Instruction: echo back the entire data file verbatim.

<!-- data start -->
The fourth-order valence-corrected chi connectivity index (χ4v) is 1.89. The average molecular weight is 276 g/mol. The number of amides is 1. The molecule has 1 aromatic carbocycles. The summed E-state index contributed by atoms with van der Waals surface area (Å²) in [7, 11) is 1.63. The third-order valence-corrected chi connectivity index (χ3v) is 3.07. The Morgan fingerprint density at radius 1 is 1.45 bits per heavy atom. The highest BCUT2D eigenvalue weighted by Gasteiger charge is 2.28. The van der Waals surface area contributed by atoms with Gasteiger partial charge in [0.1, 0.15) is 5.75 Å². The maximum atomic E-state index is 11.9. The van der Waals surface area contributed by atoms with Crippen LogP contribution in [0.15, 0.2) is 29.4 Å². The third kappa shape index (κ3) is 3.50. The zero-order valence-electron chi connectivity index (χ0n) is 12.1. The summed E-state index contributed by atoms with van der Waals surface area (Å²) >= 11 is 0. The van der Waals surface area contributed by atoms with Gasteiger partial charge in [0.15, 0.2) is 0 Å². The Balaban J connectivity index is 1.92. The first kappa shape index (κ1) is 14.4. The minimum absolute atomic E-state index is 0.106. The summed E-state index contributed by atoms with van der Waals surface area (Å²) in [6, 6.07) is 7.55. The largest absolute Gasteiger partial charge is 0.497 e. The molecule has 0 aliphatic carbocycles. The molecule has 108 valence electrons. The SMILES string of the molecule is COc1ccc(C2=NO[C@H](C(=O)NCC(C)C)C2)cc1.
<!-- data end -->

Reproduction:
The fourth-order valence-corrected chi connectivity index (χ4v) is 1.89. The average molecular weight is 276 g/mol. The number of amides is 1. The molecule has 1 aromatic carbocycles. The summed E-state index contributed by atoms with van der Waals surface area (Å²) in [7, 11) is 1.63. The third-order valence-corrected chi connectivity index (χ3v) is 3.07. The Morgan fingerprint density at radius 1 is 1.45 bits per heavy atom. The highest BCUT2D eigenvalue weighted by Gasteiger charge is 2.28. The van der Waals surface area contributed by atoms with Gasteiger partial charge in [0.1, 0.15) is 5.75 Å². The maximum atomic E-state index is 11.9. The van der Waals surface area contributed by atoms with Crippen LogP contribution in [0.15, 0.2) is 29.4 Å². The third kappa shape index (κ3) is 3.50. The zero-order valence-electron chi connectivity index (χ0n) is 12.1. The summed E-state index contributed by atoms with van der Waals surface area (Å²) >= 11 is 0. The van der Waals surface area contributed by atoms with Gasteiger partial charge in [0.15, 0.2) is 0 Å². The Balaban J connectivity index is 1.92. The first kappa shape index (κ1) is 14.4. The minimum absolute atomic E-state index is 0.106. The summed E-state index contributed by atoms with van der Waals surface area (Å²) in [6, 6.07) is 7.55. The largest absolute Gasteiger partial charge is 0.497 e. The molecule has 0 aliphatic carbocycles. The molecule has 108 valence electrons. The SMILES string of the molecule is COc1ccc(C2=NO[C@H](C(=O)NCC(C)C)C2)cc1.